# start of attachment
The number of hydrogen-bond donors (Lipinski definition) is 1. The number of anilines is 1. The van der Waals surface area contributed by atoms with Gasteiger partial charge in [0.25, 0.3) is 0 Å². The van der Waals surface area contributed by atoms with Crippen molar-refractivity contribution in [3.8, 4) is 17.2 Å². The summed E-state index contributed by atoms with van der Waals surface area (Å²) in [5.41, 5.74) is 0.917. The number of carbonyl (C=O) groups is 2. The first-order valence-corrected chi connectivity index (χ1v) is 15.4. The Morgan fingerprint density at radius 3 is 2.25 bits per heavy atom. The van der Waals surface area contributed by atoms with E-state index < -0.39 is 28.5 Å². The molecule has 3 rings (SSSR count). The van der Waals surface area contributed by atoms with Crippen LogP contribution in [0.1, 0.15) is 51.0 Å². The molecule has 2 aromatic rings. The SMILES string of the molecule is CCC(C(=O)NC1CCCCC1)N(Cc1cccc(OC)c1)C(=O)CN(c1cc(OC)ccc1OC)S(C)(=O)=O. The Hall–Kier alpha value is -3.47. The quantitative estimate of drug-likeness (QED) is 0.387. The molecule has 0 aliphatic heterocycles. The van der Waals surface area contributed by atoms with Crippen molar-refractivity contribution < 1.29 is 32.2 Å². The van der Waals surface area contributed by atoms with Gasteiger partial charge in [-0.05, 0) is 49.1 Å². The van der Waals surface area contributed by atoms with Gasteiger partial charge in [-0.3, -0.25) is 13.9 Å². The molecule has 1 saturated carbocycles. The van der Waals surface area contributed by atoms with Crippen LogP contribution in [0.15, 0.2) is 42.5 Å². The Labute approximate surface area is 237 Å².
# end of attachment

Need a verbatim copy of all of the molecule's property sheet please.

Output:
The number of hydrogen-bond donors (Lipinski definition) is 1. The number of anilines is 1. The van der Waals surface area contributed by atoms with Gasteiger partial charge in [0.25, 0.3) is 0 Å². The van der Waals surface area contributed by atoms with Crippen molar-refractivity contribution in [3.8, 4) is 17.2 Å². The summed E-state index contributed by atoms with van der Waals surface area (Å²) in [5.41, 5.74) is 0.917. The number of carbonyl (C=O) groups is 2. The first-order valence-corrected chi connectivity index (χ1v) is 15.4. The Morgan fingerprint density at radius 3 is 2.25 bits per heavy atom. The van der Waals surface area contributed by atoms with E-state index < -0.39 is 28.5 Å². The molecule has 3 rings (SSSR count). The van der Waals surface area contributed by atoms with Crippen LogP contribution in [0.1, 0.15) is 51.0 Å². The molecule has 2 aromatic rings. The SMILES string of the molecule is CCC(C(=O)NC1CCCCC1)N(Cc1cccc(OC)c1)C(=O)CN(c1cc(OC)ccc1OC)S(C)(=O)=O. The Hall–Kier alpha value is -3.47. The quantitative estimate of drug-likeness (QED) is 0.387. The molecule has 0 aliphatic heterocycles. The van der Waals surface area contributed by atoms with Crippen molar-refractivity contribution < 1.29 is 32.2 Å². The van der Waals surface area contributed by atoms with Gasteiger partial charge in [-0.05, 0) is 49.1 Å². The van der Waals surface area contributed by atoms with Gasteiger partial charge in [-0.3, -0.25) is 13.9 Å². The molecule has 1 saturated carbocycles. The van der Waals surface area contributed by atoms with Crippen LogP contribution in [0.15, 0.2) is 42.5 Å². The Labute approximate surface area is 237 Å².